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Benjamin West

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Benjamin West

by John Downman
oil on copper, 1777
8 1/2 in. x 7 in. (216 mm x 178 mm)
Transferred from National Gallery, 1994
Primary Collection
NPG 6264


John Downman used this distinctive neoclassic…

Sitterback to top

  • Benjamin West (1738-1820), History painter and President of the Royal Academy. Sitter associated with 43 portraits, Artist associated with 39 portraits.

Artistback to top

  • John Downman (1750-1824), Artist. Artist associated with 34 portraits.

This portraitback to top

This affectionate portrait was painted by West's former student, John Downman, who described him as 'my most beloved teacher'.

Linked publicationsback to top

  • Saywell, David; Simon, Jacob, Complete Illustrated Catalogue, 2004, p. 654
  • Simon, Jacob, The Art of the Picture Frame: Artists, Patrons and the Framing of Portraits in Britain, 1997 (accompanying the exhibition at the National Portrait Gallery from 8 November 1996 - 9 February 1997), p. 83, 164 Read entry

    Carved and gilt pine, mitred and pinned, the top edge, the top scoop and the sight-edge beading and tongue burnished water gilding on a plum bole, the oil gilding of the top waterleaf on a yellow base, the spandrels of oak, battens on the reverse on all four sides filling out the rebate, as found on some oilier Downman frames; the frame aperture marginally wider than the copper panel, hence the modern black slip. 1 5⁄ 16 inches wide (2 1⁄ 4 inches including the spandrels at the centre of each side).

    John Downman used this distinctive frame pattern for almost all his small portraits from the late 1770s until the mid-1790s and on occasion thereafter until the early 1800s. This oil portrait of Benjamin West, 'my beloved teacher', as Downman described him on one of his studies now in the Fitzwilliam Museum, dates to 1777, some six or seven years after he had left West's studio. It was not with his oils, however, but with pretty, small-scale chalk-and-watercolour portraits, often in profile, that Downman was to make his name in the 1780s.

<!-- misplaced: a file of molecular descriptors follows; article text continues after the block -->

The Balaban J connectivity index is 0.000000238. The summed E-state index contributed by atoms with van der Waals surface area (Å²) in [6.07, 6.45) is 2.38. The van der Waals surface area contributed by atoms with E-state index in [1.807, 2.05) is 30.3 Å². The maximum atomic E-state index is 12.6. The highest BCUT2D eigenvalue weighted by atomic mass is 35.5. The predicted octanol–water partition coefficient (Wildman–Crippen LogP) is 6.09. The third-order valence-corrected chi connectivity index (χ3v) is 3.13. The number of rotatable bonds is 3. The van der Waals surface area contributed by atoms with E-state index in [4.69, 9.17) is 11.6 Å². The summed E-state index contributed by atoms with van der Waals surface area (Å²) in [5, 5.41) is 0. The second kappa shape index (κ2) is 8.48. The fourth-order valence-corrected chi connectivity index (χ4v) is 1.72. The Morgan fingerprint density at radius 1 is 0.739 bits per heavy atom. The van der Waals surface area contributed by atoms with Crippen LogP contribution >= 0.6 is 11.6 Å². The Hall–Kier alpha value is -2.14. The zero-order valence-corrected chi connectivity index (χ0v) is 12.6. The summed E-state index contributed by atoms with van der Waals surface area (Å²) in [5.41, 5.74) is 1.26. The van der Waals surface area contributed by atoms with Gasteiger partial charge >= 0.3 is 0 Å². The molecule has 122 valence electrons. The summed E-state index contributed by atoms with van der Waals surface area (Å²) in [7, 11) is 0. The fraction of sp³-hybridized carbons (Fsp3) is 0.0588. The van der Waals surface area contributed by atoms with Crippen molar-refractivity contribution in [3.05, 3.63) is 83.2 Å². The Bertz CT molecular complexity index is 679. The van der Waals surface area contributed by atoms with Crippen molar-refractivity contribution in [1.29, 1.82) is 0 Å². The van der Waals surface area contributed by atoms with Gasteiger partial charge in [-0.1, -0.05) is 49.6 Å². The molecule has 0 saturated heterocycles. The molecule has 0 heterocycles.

Of the small Downman portraits in the National Portrait Gallery only this one and the drawing of the actress Elizabeth Farren, Countess of Derby, dated 1787, retain their Downman frames. The pair to the latter, a portrait of Mrs Siddons, is to be reframed with a Downman frame recently acquired for the purpose.

    It is possible that Downman used the firm of Foxhall to frame his work. His portrait of Mrs Hugh Watts of 1783 (sold Christie's, 10 July 1990, lot 87) bears the label of 'Foxhall & Sons, Carvers Gilders and Picture Frame Makers, No 19 Cavendish Street'. In 1799 Downman made drawings of Mrs Foxhall and her son (British Museum).

Subjects & Themesback to top

Events of 1777back to top

Current affairs

Trent and Mersey Canal is completed under the supervision of engineer James Brindley.
Philanthropist and reformer John Howard publishes his study The State of the Prisons in England and Wales.

Art and science

Artist James Barry begins his monumental series of paintings The Progress of Human Culture for the Great Room of the Society of Arts in London. He completes it in 1783.
Richard Brinsley Sheridan's second play, The School for Scandal, is an immediate success in London's Drury Lane Theatre.
Entrepreneur William Bass establishes the Bass Brewery at Burton upon Trent.


American War of Independence: George Washington, heavily defeated at the Battle of Brandywine, is forced to relinquish Philadelphia to the British under General William Howe. At the two Battles of Saratoga only weeks later General John Burgoyne is forced to surrender to the Americans, marking a turning point in the war. The Continental Congress agrees the final version of the Articles of Confederation, defining the terms on which states join the Union.

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